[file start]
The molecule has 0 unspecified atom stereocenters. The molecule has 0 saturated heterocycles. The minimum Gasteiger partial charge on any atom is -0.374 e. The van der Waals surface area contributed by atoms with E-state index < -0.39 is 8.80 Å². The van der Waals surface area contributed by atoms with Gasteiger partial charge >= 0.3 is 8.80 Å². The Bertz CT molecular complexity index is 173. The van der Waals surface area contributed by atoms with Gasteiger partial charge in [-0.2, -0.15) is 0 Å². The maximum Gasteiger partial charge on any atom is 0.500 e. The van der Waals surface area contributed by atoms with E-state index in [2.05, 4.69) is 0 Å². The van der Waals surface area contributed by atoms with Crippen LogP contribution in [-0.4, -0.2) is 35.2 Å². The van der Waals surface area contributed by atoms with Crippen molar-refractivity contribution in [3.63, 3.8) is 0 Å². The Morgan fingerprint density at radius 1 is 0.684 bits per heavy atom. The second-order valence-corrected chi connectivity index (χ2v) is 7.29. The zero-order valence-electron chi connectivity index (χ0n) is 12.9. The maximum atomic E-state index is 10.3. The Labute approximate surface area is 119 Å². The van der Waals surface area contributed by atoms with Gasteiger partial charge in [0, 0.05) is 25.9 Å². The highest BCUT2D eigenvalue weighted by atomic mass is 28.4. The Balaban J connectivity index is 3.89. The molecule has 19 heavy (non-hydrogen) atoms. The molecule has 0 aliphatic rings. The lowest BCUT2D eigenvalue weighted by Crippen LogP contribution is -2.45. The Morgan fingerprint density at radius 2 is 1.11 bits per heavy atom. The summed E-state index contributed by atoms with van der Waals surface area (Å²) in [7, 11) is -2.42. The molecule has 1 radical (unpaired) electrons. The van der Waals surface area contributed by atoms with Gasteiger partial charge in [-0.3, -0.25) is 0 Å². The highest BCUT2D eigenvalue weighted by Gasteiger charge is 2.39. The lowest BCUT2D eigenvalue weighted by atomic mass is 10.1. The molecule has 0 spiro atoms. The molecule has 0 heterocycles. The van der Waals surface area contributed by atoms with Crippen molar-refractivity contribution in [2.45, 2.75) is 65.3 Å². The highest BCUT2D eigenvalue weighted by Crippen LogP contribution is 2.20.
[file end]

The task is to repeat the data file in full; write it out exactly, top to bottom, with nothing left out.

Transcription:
The molecule has 0 unspecified atom stereocenters. The molecule has 0 saturated heterocycles. The minimum Gasteiger partial charge on any atom is -0.374 e. The van der Waals surface area contributed by atoms with E-state index < -0.39 is 8.80 Å². The van der Waals surface area contributed by atoms with Gasteiger partial charge >= 0.3 is 8.80 Å². The Bertz CT molecular complexity index is 173. The van der Waals surface area contributed by atoms with Gasteiger partial charge in [-0.2, -0.15) is 0 Å². The maximum Gasteiger partial charge on any atom is 0.500 e. The van der Waals surface area contributed by atoms with E-state index in [2.05, 4.69) is 0 Å². The van der Waals surface area contributed by atoms with Crippen LogP contribution in [-0.4, -0.2) is 35.2 Å². The van der Waals surface area contributed by atoms with Crippen molar-refractivity contribution in [3.63, 3.8) is 0 Å². The Morgan fingerprint density at radius 1 is 0.684 bits per heavy atom. The second-order valence-corrected chi connectivity index (χ2v) is 7.29. The zero-order valence-electron chi connectivity index (χ0n) is 12.9. The maximum atomic E-state index is 10.3. The Labute approximate surface area is 119 Å². The van der Waals surface area contributed by atoms with Gasteiger partial charge in [0, 0.05) is 25.9 Å². The highest BCUT2D eigenvalue weighted by atomic mass is 28.4. The Balaban J connectivity index is 3.89. The molecule has 19 heavy (non-hydrogen) atoms. The molecule has 0 aliphatic rings. The lowest BCUT2D eigenvalue weighted by Crippen LogP contribution is -2.45. The Morgan fingerprint density at radius 2 is 1.11 bits per heavy atom. The summed E-state index contributed by atoms with van der Waals surface area (Å²) in [7, 11) is -2.42. The molecule has 1 radical (unpaired) electrons. The van der Waals surface area contributed by atoms with Gasteiger partial charge in [-0.3, -0.25) is 0 Å². The highest BCUT2D eigenvalue weighted by Gasteiger charge is 2.39. The lowest BCUT2D eigenvalue weighted by atomic mass is 10.1. The molecule has 0 spiro atoms. The molecule has 0 heterocycles. The van der Waals surface area contributed by atoms with Crippen molar-refractivity contribution in [2.45, 2.75) is 65.3 Å². The highest BCUT2D eigenvalue weighted by Crippen LogP contribution is 2.20.